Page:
Insuring your housing financial debt, as well as debt for other big-ticket items like a new boat for your lakefront cottage or keepsake jewelry like an engagement ring, is a smart investment in your well-being.

To help protect your debt balances like a mortgage, your bank may have optional credit protection insurance products.

“Your home is one of your biggest assets, yet illness can happen at any stage of life. Worrying about your mortgage when the focus should be on health isn’t a situation anyone would wish for,” explains Shirley Malloy, vice president at TD. “Fortunately, we offer mortgage protection to provide coverage for your outstanding balance should you face a covered critical health event.”

Mortgage protection can be purchased whether you’re in the process of applying for a mortgage or already have a home financing solution. But what about protection options for credit card debt?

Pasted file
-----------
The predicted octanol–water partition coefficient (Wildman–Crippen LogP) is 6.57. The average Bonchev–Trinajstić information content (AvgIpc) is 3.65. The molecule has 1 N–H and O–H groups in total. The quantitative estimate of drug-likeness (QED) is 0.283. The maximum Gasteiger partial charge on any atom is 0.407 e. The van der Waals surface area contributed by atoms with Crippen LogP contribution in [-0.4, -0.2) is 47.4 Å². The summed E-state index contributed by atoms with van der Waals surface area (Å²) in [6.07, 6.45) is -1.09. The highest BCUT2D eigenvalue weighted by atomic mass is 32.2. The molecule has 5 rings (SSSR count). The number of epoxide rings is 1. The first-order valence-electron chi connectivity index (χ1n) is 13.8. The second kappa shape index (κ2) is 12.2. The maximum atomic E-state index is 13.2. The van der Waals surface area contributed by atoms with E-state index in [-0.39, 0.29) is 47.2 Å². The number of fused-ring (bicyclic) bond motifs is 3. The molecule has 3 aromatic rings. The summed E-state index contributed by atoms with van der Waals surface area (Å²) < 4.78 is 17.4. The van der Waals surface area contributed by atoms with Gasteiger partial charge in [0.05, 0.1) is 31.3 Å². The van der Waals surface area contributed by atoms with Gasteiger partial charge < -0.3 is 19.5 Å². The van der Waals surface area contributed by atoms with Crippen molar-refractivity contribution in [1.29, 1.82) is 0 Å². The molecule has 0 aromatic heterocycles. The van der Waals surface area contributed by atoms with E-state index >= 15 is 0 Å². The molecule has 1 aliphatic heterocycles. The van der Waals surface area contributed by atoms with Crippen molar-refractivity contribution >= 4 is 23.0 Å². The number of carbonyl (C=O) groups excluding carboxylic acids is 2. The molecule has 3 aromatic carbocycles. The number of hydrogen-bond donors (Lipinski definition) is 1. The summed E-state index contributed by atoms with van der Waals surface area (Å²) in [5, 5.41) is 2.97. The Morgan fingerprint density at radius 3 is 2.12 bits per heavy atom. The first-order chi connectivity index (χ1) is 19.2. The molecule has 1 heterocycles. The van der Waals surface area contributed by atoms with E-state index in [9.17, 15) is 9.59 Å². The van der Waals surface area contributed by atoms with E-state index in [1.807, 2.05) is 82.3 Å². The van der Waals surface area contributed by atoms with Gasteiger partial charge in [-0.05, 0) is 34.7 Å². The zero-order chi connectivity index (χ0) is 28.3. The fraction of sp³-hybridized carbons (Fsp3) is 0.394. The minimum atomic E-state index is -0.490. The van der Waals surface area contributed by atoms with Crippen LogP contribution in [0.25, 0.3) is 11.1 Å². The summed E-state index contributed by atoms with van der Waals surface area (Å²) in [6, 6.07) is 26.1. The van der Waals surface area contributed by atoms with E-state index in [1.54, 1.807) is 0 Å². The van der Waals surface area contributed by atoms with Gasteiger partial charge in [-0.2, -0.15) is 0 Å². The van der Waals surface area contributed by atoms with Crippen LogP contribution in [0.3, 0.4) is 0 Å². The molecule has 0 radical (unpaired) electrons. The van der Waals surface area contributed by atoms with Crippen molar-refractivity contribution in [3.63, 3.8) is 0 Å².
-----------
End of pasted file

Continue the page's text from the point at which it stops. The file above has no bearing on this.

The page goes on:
“Given the unprecedented circumstances of this year, many Canadians are trying to plan for the unexpected to protect themselves and their finances,” says Malloy. “TD balance protection plus is an optional product designed to help you deal with your credit card payment obligations in the event of a covered event, such as loss of employment.”

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Is your internet too slow? It’s probably not you

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(NC) We all know the aggravation of a school lesson that just won’t stop freezing or the family video call that looks more like a photo montage. And, as we adjust to the impact of COVID-19 on our day-to-day, that slow connection can have frustrating consequences.

Working from home and learning remotely, both need fast, stable internet, something not enough Canadians have yet. Even if you have fast devices in your home, if the infrastructure in your area is not optimal, your connection won’t be either.